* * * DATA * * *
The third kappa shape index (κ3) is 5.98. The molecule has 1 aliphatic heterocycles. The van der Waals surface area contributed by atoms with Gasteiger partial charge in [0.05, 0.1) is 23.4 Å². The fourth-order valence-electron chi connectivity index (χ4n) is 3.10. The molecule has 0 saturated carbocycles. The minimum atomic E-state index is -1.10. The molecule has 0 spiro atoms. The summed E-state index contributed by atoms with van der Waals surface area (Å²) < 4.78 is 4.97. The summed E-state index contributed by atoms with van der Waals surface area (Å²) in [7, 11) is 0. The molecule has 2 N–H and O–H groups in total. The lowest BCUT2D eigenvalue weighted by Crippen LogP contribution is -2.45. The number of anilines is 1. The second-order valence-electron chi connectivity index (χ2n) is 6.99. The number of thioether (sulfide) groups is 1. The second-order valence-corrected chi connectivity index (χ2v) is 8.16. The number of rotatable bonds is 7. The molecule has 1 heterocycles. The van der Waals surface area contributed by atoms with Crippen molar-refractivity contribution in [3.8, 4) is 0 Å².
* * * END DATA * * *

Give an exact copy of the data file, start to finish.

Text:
The third kappa shape index (κ3) is 5.98. The molecule has 1 aliphatic heterocycles. The van der Waals surface area contributed by atoms with Gasteiger partial charge in [0.05, 0.1) is 23.4 Å². The fourth-order valence-electron chi connectivity index (χ4n) is 3.10. The molecule has 0 saturated carbocycles. The minimum atomic E-state index is -1.10. The molecule has 0 spiro atoms. The summed E-state index contributed by atoms with van der Waals surface area (Å²) < 4.78 is 4.97. The summed E-state index contributed by atoms with van der Waals surface area (Å²) in [7, 11) is 0. The molecule has 2 N–H and O–H groups in total. The lowest BCUT2D eigenvalue weighted by Crippen LogP contribution is -2.45. The number of anilines is 1. The second-order valence-electron chi connectivity index (χ2n) is 6.99. The number of thioether (sulfide) groups is 1. The second-order valence-corrected chi connectivity index (χ2v) is 8.16. The number of rotatable bonds is 7. The molecule has 1 heterocycles. The van der Waals surface area contributed by atoms with Crippen molar-refractivity contribution in [3.8, 4) is 0 Å².